On 22 January 1964, Lester resumed operations from Newport. These included a joint United States-Canadian ASW operation in May and another in September following her assignment to newly formed Escort Squadron 8. In late January 1965, Lester left for Key West, Florida, for surveillance duty and to provide school services for the Fleet Sonar School. She returned to Newport in late February, and on 16 March, departed for operation "Springboard". She joined a United States-Canadian exercise in May, and again in June for operation "Pole Star." After a brief operation in July, the vessel entered Boston Naval Shipyard for a restricted availability period. On the day before Thanksgiving, Lester returned to Newport to resume her vital peacetime training mission.
On 31 January 1966, Lester began seven months of participation in the Destroyer Escort Petty Officer Training Program, better preparing over one hundred non-rated men for their eventual advancement to petty officer. In June, she also demonstrated the Navy's capabilities to cadets from the U.S. Military Academy at West Point, New York. On 15 October, she again entered Boston Naval Shipyard for overhaul.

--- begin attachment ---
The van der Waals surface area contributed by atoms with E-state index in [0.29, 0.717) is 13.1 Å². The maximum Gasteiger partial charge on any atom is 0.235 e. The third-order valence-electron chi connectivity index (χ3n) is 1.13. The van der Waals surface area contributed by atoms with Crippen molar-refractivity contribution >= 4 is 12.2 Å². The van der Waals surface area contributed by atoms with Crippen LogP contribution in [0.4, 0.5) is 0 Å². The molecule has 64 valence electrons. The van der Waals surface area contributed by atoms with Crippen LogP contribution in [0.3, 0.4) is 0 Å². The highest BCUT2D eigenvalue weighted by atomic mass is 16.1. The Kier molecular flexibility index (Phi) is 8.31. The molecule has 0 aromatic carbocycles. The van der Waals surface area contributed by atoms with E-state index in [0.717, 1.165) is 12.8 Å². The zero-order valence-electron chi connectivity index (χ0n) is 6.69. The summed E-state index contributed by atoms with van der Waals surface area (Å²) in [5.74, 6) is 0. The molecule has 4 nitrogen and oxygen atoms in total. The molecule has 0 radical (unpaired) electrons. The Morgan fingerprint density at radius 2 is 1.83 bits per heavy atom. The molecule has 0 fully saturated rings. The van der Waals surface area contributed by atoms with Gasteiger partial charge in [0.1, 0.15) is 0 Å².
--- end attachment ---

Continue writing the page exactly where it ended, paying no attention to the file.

The overhaul was completed on 24 January 1967, and Lester operated locally until sailing south in March. She served as Sonar School Ship, Key West, Florida, prior to refresher training out of Guantanamo Bay, Cuba, through April. Spending May in Newport, Lester departed on 29 January for deployment to northern Europe and the Mediterranean. She returned late in September and spent the remainder of the year in local operations out of Newport. February through June 1968 saw another voyage to north European and Mediterranean waters. Into 1969, Lester continued her vital peacekeeping operations and readiness exercises out of her home port, Newport. In 1970 it was home ported in Naples, Italy and in 1973, Norfolk, Virginia.
- This article incorporates text from the public domain Dictionary of American Naval Fighting Ships. The entry can be found here.